In a normal NBA season you’d only see the goings on of LeBron James any time you tuned in. However, his Cleveland Cavaliers have taken a back seat to the dominant, record-setting ways of the Golden State Warriors and San Antonio Spurs.
The Detroit Pistons saw an uptick in their offense after the All-Star Break but a corresponding uptick in defensive rating kept their net rating similarly situated. Their shooting has gotten better in the meantime and the roster flexibility on the wings has allowed them to play with lineups more than in the early part of the season.
They’re heading into a well hidden Eastern Conference buzzsaw though. The Cavaliers have the fourth best net rating and have ravaged the conference on their way to the number one seed. Their pace has increased since Blatt was coach and it has had an expected increase in points and a higher points against. Still, a top 10 team in both offensive and defensive rating is nothing to take for granted.
Keys to the Series
- Let LeBron be LeBron. He’s had a “down year” and people want to write him off as an aging star heading down the long road to retirement with the young guns set to take over the league. James still averaged 25.3 points, 6.8 assists, and 7.4 rebounds per game. His poor shooting from deep has fluctuated month to month from as low as 16.7% to as high as 35.1% – excluding the first and last short months.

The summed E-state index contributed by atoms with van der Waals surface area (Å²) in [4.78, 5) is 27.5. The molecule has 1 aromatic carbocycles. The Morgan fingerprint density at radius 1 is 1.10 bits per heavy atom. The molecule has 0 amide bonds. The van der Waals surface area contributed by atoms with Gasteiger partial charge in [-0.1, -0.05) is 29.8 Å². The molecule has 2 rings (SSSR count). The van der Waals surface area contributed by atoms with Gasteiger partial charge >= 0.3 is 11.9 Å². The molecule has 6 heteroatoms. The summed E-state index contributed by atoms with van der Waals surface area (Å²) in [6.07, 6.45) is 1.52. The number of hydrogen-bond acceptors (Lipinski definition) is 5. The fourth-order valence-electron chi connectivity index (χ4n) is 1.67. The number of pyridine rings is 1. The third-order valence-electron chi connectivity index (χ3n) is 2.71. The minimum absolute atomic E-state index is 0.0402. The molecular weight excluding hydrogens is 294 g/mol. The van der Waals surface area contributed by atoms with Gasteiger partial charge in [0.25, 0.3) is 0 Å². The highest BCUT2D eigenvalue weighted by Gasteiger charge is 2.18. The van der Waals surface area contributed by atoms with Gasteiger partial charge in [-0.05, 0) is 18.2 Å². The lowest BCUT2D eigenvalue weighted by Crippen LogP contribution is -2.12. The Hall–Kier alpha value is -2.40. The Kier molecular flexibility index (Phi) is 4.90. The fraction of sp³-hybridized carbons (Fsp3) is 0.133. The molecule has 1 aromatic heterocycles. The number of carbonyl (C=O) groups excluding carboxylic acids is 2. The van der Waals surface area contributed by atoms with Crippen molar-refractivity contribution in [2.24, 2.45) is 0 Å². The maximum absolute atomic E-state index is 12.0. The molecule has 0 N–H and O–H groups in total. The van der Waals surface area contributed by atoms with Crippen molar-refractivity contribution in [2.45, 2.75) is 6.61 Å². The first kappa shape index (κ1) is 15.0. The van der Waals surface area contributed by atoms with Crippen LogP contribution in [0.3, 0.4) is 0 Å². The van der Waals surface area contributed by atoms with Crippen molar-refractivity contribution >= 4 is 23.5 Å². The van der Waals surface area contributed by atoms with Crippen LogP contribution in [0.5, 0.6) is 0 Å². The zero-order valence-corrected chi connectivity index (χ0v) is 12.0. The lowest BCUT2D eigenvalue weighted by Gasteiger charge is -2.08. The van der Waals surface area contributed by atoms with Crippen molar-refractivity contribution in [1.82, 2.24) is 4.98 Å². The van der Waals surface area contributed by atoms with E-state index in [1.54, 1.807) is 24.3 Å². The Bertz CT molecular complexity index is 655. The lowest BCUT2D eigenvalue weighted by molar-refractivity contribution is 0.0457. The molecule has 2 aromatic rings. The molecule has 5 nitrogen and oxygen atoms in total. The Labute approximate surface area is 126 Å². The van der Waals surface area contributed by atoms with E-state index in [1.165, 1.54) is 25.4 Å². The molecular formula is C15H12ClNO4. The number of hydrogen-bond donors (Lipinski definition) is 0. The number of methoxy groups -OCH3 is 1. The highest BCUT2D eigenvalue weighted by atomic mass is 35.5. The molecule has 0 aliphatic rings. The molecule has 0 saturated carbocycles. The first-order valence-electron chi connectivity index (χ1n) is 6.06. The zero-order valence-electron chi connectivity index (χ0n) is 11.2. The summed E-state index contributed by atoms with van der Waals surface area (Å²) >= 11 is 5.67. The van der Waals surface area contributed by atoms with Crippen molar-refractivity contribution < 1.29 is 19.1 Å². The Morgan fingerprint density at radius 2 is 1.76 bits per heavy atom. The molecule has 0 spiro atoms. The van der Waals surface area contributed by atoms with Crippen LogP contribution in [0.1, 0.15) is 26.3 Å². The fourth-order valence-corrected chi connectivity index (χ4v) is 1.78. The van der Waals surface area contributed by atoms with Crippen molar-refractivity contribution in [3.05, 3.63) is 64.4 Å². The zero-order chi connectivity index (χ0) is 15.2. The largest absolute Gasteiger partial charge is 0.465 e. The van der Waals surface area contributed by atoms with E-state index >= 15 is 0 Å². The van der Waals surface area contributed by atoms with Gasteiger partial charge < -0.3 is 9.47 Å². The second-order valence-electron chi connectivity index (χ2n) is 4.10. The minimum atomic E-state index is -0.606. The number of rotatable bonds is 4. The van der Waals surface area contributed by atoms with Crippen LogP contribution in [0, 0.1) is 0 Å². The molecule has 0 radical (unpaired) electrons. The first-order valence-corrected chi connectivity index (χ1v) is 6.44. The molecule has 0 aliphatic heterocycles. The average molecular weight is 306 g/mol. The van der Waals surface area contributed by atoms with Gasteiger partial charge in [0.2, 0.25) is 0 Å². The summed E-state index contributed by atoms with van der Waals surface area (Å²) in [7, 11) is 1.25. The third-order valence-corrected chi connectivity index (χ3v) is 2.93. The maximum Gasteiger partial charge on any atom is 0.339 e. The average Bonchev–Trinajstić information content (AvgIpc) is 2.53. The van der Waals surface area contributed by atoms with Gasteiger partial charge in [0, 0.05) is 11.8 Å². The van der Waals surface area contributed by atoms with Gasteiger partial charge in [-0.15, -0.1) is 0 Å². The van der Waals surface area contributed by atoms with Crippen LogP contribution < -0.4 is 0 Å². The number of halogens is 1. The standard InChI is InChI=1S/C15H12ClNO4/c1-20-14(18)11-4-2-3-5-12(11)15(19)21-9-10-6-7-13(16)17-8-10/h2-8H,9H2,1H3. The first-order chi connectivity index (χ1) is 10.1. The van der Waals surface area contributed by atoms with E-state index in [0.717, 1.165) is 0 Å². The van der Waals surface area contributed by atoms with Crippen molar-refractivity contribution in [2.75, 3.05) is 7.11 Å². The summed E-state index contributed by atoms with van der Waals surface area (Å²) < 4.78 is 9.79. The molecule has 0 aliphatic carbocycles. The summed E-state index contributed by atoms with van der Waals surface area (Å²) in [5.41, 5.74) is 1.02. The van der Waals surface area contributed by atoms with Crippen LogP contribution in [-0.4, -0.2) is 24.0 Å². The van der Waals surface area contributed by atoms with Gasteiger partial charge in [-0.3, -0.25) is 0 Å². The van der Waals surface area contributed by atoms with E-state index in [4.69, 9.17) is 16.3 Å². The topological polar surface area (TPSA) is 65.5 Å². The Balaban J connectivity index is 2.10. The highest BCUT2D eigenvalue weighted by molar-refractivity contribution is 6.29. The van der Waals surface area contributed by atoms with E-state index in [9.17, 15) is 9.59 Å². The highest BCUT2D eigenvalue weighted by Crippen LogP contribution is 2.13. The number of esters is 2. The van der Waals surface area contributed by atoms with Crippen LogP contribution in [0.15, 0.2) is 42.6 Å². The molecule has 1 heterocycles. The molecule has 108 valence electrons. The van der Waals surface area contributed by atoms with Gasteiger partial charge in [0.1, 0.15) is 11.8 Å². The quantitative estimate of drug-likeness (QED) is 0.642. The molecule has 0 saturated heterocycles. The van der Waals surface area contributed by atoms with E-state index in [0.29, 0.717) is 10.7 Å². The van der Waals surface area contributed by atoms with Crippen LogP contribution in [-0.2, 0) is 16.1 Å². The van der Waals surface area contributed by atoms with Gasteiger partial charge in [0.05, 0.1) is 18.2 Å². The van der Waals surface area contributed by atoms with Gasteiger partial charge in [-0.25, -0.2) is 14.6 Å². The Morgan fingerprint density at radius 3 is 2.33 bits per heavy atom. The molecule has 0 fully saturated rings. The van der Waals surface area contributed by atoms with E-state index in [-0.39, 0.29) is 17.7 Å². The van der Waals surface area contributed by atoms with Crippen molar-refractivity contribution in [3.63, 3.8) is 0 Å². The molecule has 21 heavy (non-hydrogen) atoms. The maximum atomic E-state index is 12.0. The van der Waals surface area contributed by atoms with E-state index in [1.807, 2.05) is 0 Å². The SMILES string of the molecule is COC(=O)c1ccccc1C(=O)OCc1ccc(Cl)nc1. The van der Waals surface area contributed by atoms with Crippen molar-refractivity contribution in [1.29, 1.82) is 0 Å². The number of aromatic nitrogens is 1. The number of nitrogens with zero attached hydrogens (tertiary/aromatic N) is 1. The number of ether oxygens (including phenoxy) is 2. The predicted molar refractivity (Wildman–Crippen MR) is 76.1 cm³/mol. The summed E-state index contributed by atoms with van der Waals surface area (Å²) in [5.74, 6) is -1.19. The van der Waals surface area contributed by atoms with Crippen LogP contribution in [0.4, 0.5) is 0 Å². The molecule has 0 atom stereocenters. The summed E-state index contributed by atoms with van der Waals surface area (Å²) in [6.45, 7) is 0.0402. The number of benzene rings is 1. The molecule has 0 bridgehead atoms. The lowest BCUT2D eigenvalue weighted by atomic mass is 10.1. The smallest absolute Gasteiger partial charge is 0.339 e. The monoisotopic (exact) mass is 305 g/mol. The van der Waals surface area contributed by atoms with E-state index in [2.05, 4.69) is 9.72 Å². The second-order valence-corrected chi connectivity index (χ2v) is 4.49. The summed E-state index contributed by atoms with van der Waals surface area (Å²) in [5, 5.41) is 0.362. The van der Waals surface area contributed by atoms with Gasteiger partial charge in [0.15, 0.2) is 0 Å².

- Use your depth. The Pistons have had a depth issue all year, playing their starters large minutes through large parts of the season. The trade deadline helped a little bit, but the Cavaliers can keep their starters fresh without setting themselves up to lose. It might come at the cost of a game, but Cleveland should be able to deal with the consequences.
- Pick & Roll. The Pistons run a lot of pick and roll. Reggie Jackson is first in the league in possessions as the pick and roll ball handler but the team only scores .88 ppp in those situations. Though he isn’t the roll man nearly as often as Jackson is the ball handler, Drummond scores a solid 1.12 ppp.
- Take chances. The Cavaliers don’t force a lot of turnovers. Opponents only average 13.3 per game and the Cavaliers only average 6.7 steals and 3.9 blocks per game, good for third and fourth respectively. The fewer turnovers forced means that Detroit can afford to take a few more chances.
Acquiring Harris at the deadline was good for the Pistons, both in the short and long terms. Is there a 47.7/37.5/91.1% club? No, probably not. It’s an impressive mark for Harris nonetheless. If he can make LeBron, or whoever guards him, work on defense then Harris’s shortcomings on defense against a likely larger opponent might work in the end.
Detroit isn’t a bad squad, but they’re not nearly deep enough to compete with LeBron and the Cavs. The Warriors and Spurs are historic, but Cleveland is still really good.
Cavaliers in 5